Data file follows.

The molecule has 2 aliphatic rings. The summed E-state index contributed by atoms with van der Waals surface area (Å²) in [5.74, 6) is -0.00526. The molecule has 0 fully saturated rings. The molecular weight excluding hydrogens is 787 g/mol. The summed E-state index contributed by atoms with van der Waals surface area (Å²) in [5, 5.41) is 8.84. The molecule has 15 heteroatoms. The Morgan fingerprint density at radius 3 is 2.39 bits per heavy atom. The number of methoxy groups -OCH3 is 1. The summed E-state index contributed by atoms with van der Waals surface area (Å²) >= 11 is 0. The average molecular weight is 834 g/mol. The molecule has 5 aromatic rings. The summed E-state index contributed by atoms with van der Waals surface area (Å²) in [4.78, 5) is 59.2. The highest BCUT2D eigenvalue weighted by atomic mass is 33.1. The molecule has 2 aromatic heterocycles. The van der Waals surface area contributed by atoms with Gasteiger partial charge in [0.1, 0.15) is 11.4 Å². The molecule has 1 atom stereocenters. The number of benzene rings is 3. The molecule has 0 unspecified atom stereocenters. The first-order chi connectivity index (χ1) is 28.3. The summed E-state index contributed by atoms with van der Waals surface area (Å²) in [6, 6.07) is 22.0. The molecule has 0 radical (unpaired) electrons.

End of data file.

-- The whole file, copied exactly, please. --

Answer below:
The molecule has 2 aliphatic rings. The summed E-state index contributed by atoms with van der Waals surface area (Å²) in [5.74, 6) is -0.00526. The molecule has 0 fully saturated rings. The molecular weight excluding hydrogens is 787 g/mol. The summed E-state index contributed by atoms with van der Waals surface area (Å²) in [5, 5.41) is 8.84. The molecule has 15 heteroatoms. The Morgan fingerprint density at radius 3 is 2.39 bits per heavy atom. The number of methoxy groups -OCH3 is 1. The summed E-state index contributed by atoms with van der Waals surface area (Å²) >= 11 is 0. The average molecular weight is 834 g/mol. The molecule has 5 aromatic rings. The summed E-state index contributed by atoms with van der Waals surface area (Å²) in [4.78, 5) is 59.2. The highest BCUT2D eigenvalue weighted by atomic mass is 33.1. The molecule has 2 aromatic heterocycles. The van der Waals surface area contributed by atoms with Gasteiger partial charge in [0.1, 0.15) is 11.4 Å². The molecule has 1 atom stereocenters. The number of benzene rings is 3. The molecule has 0 unspecified atom stereocenters. The first-order chi connectivity index (χ1) is 28.3. The summed E-state index contributed by atoms with van der Waals surface area (Å²) in [6, 6.07) is 22.0. The molecule has 0 radical (unpaired) electrons.